A Node-RED node which operates as a PID loop controller node intended for the control of real world processes.
Run the following command in the root directory of your Node-RED install
npm install node-red-contrib-pid
Pass the node a process value in msg.payload at regular intervals and configure (or pass in via a message) a setpoint and tuning parameters and the algorithm will generate a required power output between 0 and 1 in msg.payload using a Proportional+Integral+Derivative algorithm.
Any message received with a msg.topic other than those defined below is assumed to contain the current process value in msg.payload and the control algorithm will be run, passing on the required power in msg.payload.
The properties below can also be set using msg.---. For example, to change the setpoint you can set the message attribute msg.setpoint to the required value. Using this method, it is possible to set multiple PID properties using the same message. When using this method to set the properties msg.payload should contain the process value.
Any other message properties will be passed through unchanged.
A sample flow demonstrating usage is available at http://flows.nodered.org/flow/42f125b56a00dd5d1433c2f8023263e9
A tuning guide that walks through a simple tuning procedure using the above flow is available at http://blog.clanlaw.org.uk/pid-loop-tuning.html
Setpoint - This is the process value that the process is aiming for. It may be setup either in the configuration of the node or by passing the node a message with msg.topic set to
setpointand msg.payload set to the required floating point value.
Proportional band - This controls the gain of the loop and is the range of process value over which the power output will go from 0 to full power. The units are that of the process and setpoint, so for example in a heating application it might be set to 1.5 degrees. If set to zero then control becomes On/Off with zero hysteresis. It may be setup either in the configuration of the node or by passing the node a message with msg.topic set to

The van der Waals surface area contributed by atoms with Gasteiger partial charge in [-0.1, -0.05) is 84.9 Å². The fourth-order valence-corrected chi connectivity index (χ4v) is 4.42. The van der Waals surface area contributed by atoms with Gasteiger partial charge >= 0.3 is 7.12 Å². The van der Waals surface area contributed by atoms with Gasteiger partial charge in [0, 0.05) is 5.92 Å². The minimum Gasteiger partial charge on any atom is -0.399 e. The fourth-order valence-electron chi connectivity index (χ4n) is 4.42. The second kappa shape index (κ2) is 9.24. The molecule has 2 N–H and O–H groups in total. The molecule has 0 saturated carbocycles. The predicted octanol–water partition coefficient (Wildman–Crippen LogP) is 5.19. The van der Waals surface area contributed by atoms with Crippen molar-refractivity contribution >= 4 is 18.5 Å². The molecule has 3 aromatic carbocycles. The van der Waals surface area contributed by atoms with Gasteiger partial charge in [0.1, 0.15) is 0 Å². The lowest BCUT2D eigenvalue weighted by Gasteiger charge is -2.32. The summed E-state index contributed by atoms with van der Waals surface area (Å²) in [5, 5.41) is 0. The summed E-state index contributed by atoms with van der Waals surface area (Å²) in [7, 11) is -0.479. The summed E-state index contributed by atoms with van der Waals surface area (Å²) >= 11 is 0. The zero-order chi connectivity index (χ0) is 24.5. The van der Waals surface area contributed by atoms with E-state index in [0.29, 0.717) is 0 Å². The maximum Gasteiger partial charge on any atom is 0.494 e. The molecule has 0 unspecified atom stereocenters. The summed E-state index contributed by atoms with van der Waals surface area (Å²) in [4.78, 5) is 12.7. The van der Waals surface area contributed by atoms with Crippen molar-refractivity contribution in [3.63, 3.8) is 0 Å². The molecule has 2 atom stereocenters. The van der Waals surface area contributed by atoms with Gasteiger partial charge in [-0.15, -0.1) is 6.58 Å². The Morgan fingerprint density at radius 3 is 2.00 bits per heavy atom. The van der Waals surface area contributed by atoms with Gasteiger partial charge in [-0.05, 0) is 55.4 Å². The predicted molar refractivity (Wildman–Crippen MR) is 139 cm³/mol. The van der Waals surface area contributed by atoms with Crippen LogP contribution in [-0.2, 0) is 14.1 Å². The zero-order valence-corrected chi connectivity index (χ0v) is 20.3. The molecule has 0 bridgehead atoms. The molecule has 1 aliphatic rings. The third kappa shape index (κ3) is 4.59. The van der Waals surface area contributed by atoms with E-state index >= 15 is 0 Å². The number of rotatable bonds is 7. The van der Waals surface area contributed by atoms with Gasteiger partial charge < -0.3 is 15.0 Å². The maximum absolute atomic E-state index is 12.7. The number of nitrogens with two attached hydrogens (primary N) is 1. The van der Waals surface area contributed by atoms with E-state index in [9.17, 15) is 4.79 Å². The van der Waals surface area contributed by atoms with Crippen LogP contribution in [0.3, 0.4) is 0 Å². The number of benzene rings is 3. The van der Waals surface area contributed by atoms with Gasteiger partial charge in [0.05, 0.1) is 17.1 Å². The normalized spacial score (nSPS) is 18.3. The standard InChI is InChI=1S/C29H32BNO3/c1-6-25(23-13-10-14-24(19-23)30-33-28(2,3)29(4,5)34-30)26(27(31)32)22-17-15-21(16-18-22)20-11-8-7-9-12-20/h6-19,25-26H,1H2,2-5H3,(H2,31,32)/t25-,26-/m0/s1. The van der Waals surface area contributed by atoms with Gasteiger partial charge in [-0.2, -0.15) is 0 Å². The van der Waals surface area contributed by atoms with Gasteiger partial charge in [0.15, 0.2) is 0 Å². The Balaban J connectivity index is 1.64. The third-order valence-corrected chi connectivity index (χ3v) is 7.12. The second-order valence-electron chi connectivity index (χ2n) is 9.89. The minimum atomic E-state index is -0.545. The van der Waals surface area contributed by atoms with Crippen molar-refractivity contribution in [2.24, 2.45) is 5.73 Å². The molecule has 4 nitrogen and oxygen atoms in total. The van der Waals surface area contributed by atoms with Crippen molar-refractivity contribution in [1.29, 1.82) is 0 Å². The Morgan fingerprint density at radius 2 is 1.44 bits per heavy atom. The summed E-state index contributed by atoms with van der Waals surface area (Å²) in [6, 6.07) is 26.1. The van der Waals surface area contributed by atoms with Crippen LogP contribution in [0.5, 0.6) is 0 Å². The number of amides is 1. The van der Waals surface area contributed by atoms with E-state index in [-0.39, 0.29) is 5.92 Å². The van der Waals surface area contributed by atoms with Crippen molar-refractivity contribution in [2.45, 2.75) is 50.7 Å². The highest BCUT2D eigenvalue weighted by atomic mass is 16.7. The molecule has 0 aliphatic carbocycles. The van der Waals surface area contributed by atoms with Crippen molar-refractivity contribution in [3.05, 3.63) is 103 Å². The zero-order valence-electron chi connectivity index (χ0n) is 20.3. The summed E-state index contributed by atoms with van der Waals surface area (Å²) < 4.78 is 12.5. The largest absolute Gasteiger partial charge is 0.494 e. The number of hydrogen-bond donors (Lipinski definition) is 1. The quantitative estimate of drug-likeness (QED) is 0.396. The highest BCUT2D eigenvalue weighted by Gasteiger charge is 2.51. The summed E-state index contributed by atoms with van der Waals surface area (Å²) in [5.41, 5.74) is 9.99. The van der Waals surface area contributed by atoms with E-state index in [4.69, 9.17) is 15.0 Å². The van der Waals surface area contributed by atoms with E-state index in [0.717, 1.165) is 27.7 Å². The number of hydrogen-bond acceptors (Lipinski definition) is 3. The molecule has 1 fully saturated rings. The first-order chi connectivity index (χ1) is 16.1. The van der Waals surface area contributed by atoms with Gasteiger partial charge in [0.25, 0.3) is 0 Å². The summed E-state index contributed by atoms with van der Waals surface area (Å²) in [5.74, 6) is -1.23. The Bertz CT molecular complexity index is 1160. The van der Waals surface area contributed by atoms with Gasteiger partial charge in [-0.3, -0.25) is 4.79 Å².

prop_bandand msg.payload set to the required floating point value.
Integral time - This is a setting for the integral time, in seconds. It represents the time constant of the integration effect. The larger the value the slower the integral effect will be. Obviously the slower the process is the larger this should be. For example for a domestic room heated by convection radiators a setting of one or two hours might be appropriate (in seconds). To disable the integral effect set this to a large number. It may be setup either in the configuration of the node or by passing the node a message with msg.topic set to
t_integraland msg.payload set to the required integer value.
Derivative time - This is a setting for the derivative time, in seconds. It represents the time constant of the derivative effect. The larger the value the greater will be the derivative effect. Typically this will be set to somewhat less than 25% of the integral setting, once the integral has been adjusted to the optimum value. To disable the derivative effect set this to 0. When initially tuning a loop it is often sensible to start with derivative zero and wind it in once other parameters have been setup. It may be setup either in the configuration of the node or by passing the node a message with msg.topic set to
t_derivativeand msg.payload set to the required integer value.
Initial integral - This is an initial value which is used to preset the integrated error value when the flow is deployed in order to assist in homing in on the setpoint the first time. It should be set to an estimate of what the power requirement might be in order to maintain the process at the setpoint. For example for a domestic room heating application it might be set to 0.2 indicating that 20% of the available power might be required to maintain the setpoint. The value is of no consequence apart from on deployment of the flow. It may be setup either in the configuration of the node or by passing the node a message with msg.topic set to